With both cardigans and pullovers I like to switch skeins in the underarm/sideseam area.  I could use the end of the row on a cardigan, but I've found it can make picking up for buttonbands more difficult later.  Also, if the tension is even a little bit off, it will show at the end of the row (because the end of the row is one of the front edges), while it's much more subtle at the sideseam.  I switch skeins on right side rows on cardigans.  With a pullover, since you're knitting in the round, you can switch skeins every round.  The other thing I do when I alternate skeins is to start alternating partway through the first skein.  This way there is more overlap between skeins since I start Skein 2 about halfway through Skein 1, then Skein 3 begins about halfway through Skein 2 and so on.  I also hold back a bit from the skeins used in the yoke, divide that in half, and use it to begin the sleeves.  Again, it helps with blending the colors.  Once you get the hang of alternating skeins and figure out how to manage two at once, it's not hard to do!

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Wednesday, January 20, 2016

Fuzzy Stripes

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My newest Mohair Bias Loop is progressing nicely.  I apologize about the picture, the sun doesn't come up before blogging around here right now.  Also, it's cold outside.  Not like New England cold, but North Texas cold, and I'm cold (which has nothing to do with the picture, but maybe my iPhone is also cold and tired).  Max is cold too and he's started something new to get warm.  When he climbs into bed (he sleeps under the covers with us), he rolls onto his side and puts all four of his cold, little feet against my belly.  Once they're warm, then he cuddles in normally and goes to sleep.  This is something he's started in the last week or so.  Hopefully when things start to warm up around here he'll stop using me as a toe warmer.  Maybe I should knit him some socks!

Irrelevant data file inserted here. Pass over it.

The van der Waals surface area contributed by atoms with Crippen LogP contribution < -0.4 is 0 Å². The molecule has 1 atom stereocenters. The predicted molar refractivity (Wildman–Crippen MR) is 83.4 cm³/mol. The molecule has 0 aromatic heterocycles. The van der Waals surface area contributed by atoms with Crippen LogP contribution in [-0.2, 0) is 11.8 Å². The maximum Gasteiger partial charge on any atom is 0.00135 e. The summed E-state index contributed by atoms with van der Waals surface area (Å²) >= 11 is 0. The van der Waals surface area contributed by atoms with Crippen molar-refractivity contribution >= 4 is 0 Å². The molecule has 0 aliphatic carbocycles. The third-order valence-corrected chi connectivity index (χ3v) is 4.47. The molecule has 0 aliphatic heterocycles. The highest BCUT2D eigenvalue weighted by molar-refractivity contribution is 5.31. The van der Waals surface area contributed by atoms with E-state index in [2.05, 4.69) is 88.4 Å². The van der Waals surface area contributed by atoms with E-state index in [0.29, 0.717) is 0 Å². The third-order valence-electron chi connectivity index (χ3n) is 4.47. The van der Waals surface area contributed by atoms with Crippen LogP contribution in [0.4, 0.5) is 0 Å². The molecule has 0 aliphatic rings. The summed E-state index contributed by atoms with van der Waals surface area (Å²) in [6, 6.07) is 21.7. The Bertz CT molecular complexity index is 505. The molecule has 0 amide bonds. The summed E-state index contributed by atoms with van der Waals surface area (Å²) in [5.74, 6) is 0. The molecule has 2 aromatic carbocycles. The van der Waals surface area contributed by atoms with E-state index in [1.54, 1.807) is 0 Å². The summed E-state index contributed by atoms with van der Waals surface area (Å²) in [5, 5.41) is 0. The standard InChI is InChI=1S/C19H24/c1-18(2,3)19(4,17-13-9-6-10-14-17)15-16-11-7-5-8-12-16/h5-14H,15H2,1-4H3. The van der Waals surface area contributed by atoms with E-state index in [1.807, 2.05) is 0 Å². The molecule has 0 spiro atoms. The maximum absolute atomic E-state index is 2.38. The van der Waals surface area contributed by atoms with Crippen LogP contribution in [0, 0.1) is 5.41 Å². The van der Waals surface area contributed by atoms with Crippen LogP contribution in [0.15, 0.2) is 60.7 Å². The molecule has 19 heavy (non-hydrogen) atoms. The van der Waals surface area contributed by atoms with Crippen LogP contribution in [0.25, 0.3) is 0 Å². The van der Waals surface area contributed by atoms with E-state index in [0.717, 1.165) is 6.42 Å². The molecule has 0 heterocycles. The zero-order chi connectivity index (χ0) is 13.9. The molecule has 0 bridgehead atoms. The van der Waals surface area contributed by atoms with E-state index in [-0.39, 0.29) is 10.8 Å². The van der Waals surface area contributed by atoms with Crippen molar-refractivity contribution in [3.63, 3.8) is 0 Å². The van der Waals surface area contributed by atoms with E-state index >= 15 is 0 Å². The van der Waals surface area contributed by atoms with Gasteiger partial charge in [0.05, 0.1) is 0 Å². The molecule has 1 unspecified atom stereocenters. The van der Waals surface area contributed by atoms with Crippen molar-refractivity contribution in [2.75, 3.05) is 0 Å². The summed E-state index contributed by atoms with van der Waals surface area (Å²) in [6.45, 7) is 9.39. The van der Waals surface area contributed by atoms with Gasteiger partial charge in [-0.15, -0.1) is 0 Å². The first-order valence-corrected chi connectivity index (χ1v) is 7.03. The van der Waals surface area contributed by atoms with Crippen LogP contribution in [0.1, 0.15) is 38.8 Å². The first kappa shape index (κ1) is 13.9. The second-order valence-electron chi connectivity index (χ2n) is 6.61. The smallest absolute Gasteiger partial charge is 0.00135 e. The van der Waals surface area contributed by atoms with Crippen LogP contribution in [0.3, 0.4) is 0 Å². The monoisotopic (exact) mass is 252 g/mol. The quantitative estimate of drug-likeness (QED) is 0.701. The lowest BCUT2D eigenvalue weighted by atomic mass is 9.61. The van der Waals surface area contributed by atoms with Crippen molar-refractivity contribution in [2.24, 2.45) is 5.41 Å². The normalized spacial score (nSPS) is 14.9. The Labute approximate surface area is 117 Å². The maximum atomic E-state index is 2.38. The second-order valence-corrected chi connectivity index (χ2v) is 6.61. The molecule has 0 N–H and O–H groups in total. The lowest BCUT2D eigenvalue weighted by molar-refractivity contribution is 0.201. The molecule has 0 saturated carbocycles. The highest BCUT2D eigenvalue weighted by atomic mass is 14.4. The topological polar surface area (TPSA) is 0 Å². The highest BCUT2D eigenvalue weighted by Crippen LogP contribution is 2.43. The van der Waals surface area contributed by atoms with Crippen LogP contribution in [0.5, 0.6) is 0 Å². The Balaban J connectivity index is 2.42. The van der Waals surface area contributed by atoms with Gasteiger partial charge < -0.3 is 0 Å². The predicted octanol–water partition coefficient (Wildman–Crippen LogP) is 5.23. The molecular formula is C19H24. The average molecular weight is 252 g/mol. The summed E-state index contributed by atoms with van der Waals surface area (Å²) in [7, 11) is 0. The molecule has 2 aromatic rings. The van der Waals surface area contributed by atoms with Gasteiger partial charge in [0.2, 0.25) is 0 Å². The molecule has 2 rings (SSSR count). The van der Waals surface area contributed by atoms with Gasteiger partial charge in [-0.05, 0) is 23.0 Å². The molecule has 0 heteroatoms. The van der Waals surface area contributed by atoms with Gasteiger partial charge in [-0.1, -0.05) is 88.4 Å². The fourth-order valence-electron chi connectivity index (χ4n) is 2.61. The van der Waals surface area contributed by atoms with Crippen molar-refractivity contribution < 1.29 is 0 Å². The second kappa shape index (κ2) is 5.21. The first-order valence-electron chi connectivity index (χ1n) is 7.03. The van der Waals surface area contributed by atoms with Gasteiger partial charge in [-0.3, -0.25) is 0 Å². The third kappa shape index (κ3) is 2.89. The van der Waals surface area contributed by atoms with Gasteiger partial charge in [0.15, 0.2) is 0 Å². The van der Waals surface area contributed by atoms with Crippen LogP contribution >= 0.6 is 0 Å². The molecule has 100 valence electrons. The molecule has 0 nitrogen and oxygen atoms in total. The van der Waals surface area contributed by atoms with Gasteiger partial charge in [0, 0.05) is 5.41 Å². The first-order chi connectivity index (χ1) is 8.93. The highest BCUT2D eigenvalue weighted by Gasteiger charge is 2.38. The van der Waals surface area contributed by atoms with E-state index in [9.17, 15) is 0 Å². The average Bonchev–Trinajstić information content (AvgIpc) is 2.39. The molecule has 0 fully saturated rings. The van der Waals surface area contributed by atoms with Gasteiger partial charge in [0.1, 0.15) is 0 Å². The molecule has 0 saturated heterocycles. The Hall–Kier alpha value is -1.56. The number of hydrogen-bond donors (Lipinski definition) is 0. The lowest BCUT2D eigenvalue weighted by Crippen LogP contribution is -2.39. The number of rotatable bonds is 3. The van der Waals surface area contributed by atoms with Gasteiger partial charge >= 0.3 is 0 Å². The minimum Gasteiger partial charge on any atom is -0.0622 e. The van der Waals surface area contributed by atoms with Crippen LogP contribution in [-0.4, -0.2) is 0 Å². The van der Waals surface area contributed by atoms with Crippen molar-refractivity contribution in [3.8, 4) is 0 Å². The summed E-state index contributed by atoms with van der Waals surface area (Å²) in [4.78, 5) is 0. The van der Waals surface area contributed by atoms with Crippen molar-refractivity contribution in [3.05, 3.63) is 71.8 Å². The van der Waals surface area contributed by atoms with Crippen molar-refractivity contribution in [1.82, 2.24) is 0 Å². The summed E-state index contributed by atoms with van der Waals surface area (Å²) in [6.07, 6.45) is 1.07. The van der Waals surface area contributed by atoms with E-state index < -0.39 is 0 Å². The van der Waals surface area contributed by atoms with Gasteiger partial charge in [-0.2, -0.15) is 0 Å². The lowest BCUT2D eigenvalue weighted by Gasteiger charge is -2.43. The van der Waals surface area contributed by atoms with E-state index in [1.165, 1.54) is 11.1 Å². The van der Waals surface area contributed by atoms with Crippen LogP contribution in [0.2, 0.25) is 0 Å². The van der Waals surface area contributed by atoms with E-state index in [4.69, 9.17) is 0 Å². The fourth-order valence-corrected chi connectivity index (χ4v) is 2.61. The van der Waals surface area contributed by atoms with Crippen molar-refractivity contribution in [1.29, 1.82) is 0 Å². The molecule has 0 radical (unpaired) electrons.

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Tuesday, January 19, 2016

Weaving Project #3

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I'm so creative with my project names around here, aren't I?  I got the loom warped again and started a new project.  This one is another scarf using the 12 dent heddle (12 threads per inch).  Scarves are perfect for two skeins of sock yarn, and I do have a few skeins of sock yarn!  Both skeins are Fleece Artist Kidazzle yarn.  I'm using Topaz (the semi solid) as the warp and Beach House (the multi color) as the weft*.  I'm trying to remember to take a picture of the yarn unwoven so I can see how different dyeing techniques weave up, but I forgot to get the photo before I warped most of the Topaz.
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I know I want to finish the scarf the same way I did the last one, so I've already hemstitched the beginning of it.  I've only gotten a little bit woven, but now that it's in the loom and ready to go, I can work on it pretty easily here and there in between doing other things around the house.  (On a completely unrelated note, the colors are more accurate in the first picture, they're very washed out in this one.)

*Just in case you're curious, the warp threads are the lengthwise threads that are put into the loom and then rolled onto the back beam.  The weft is what gets woven back and forth across the warp.  As the weft is woven, I roll the cloth onto the front beam and advance the warp so I can keep going.